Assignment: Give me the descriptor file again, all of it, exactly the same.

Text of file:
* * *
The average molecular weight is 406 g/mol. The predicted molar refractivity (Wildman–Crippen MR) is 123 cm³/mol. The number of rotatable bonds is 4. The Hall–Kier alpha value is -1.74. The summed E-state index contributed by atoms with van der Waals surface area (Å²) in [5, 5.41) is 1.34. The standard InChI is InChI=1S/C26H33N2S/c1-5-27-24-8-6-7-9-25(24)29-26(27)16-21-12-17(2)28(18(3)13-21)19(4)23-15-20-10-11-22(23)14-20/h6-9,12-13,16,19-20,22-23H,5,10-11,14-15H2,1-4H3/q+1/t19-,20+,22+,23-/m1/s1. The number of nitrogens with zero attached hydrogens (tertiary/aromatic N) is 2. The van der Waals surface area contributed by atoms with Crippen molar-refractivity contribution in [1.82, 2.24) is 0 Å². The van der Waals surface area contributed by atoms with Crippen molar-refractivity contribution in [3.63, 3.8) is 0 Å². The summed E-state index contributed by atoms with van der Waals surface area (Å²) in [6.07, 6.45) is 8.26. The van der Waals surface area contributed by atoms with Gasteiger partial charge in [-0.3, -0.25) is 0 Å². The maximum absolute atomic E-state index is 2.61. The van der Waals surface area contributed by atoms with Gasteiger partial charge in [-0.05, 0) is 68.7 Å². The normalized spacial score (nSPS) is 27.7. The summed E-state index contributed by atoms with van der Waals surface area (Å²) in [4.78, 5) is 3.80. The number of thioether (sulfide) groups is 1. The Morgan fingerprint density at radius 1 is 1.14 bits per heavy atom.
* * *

The average molecular weight is 406 g/mol. The predicted molar refractivity (Wildman–Crippen MR) is 123 cm³/mol. The number of rotatable bonds is 4. The Hall–Kier alpha value is -1.74. The summed E-state index contributed by atoms with van der Waals surface area (Å²) in [5, 5.41) is 1.34. The standard InChI is InChI=1S/C26H33N2S/c1-5-27-24-8-6-7-9-25(24)29-26(27)16-21-12-17(2)28(18(3)13-21)19(4)23-15-20-10-11-22(23)14-20/h6-9,12-13,16,19-20,22-23H,5,10-11,14-15H2,1-4H3/q+1/t19-,20+,22+,23-/m1/s1. The number of nitrogens with zero attached hydrogens (tertiary/aromatic N) is 2. The van der Waals surface area contributed by atoms with Crippen molar-refractivity contribution in [1.82, 2.24) is 0 Å². The van der Waals surface area contributed by atoms with Crippen molar-refractivity contribution in [3.63, 3.8) is 0 Å². The summed E-state index contributed by atoms with van der Waals surface area (Å²) in [6.07, 6.45) is 8.26. The van der Waals surface area contributed by atoms with Gasteiger partial charge in [-0.3, -0.25) is 0 Å². The maximum absolute atomic E-state index is 2.61. The van der Waals surface area contributed by atoms with Gasteiger partial charge in [-0.05, 0) is 68.7 Å². The normalized spacial score (nSPS) is 27.7. The summed E-state index contributed by atoms with van der Waals surface area (Å²) in [4.78, 5) is 3.80. The number of thioether (sulfide) groups is 1. The Morgan fingerprint density at radius 1 is 1.14 bits per heavy atom.